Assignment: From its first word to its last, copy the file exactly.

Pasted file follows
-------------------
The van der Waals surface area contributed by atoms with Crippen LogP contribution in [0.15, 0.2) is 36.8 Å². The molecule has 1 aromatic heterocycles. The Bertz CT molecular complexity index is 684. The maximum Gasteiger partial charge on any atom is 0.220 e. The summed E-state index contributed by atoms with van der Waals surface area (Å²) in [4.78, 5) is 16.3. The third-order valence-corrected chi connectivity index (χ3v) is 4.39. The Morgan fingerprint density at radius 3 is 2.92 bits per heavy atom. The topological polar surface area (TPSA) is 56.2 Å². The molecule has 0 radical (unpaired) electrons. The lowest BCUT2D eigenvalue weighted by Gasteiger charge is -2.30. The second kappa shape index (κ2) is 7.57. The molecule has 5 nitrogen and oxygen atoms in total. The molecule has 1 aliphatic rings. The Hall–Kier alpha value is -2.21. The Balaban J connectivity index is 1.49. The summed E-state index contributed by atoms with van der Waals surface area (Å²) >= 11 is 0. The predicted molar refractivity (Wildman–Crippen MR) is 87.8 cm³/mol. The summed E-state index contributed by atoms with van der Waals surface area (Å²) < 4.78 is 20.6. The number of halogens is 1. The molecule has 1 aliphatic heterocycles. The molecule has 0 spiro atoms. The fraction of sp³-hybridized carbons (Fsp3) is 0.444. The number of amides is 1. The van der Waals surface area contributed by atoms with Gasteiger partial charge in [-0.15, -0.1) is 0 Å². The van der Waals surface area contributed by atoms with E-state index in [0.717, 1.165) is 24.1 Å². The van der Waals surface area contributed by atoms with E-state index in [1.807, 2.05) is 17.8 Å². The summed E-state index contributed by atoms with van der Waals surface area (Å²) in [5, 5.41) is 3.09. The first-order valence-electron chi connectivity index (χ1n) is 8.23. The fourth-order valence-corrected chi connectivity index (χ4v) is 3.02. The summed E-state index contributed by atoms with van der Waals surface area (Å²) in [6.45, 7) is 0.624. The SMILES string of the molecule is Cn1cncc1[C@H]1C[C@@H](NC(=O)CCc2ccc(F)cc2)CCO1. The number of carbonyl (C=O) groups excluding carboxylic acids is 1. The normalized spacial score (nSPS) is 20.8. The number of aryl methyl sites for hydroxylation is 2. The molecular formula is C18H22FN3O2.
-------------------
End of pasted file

The van der Waals surface area contributed by atoms with Crippen LogP contribution in [0.15, 0.2) is 36.8 Å². The molecule has 1 aromatic heterocycles. The Bertz CT molecular complexity index is 684. The maximum Gasteiger partial charge on any atom is 0.220 e. The summed E-state index contributed by atoms with van der Waals surface area (Å²) in [4.78, 5) is 16.3. The third-order valence-corrected chi connectivity index (χ3v) is 4.39. The Morgan fingerprint density at radius 3 is 2.92 bits per heavy atom. The topological polar surface area (TPSA) is 56.2 Å². The molecule has 0 radical (unpaired) electrons. The lowest BCUT2D eigenvalue weighted by Gasteiger charge is -2.30. The second kappa shape index (κ2) is 7.57. The molecule has 5 nitrogen and oxygen atoms in total. The molecule has 1 aliphatic rings. The Hall–Kier alpha value is -2.21. The Balaban J connectivity index is 1.49. The summed E-state index contributed by atoms with van der Waals surface area (Å²) >= 11 is 0. The predicted molar refractivity (Wildman–Crippen MR) is 87.8 cm³/mol. The summed E-state index contributed by atoms with van der Waals surface area (Å²) < 4.78 is 20.6. The number of halogens is 1. The molecule has 1 aliphatic heterocycles. The molecule has 0 spiro atoms. The fraction of sp³-hybridized carbons (Fsp3) is 0.444. The number of amides is 1. The van der Waals surface area contributed by atoms with Gasteiger partial charge in [-0.15, -0.1) is 0 Å². The van der Waals surface area contributed by atoms with E-state index in [0.717, 1.165) is 24.1 Å². The van der Waals surface area contributed by atoms with E-state index in [1.807, 2.05) is 17.8 Å². The summed E-state index contributed by atoms with van der Waals surface area (Å²) in [5, 5.41) is 3.09. The first-order valence-electron chi connectivity index (χ1n) is 8.23. The fourth-order valence-corrected chi connectivity index (χ4v) is 3.02. The summed E-state index contributed by atoms with van der Waals surface area (Å²) in [6.45, 7) is 0.624. The SMILES string of the molecule is Cn1cncc1[C@H]1C[C@@H](NC(=O)CCc2ccc(F)cc2)CCO1. The number of carbonyl (C=O) groups excluding carboxylic acids is 1. The normalized spacial score (nSPS) is 20.8. The number of aryl methyl sites for hydroxylation is 2. The molecular formula is C18H22FN3O2.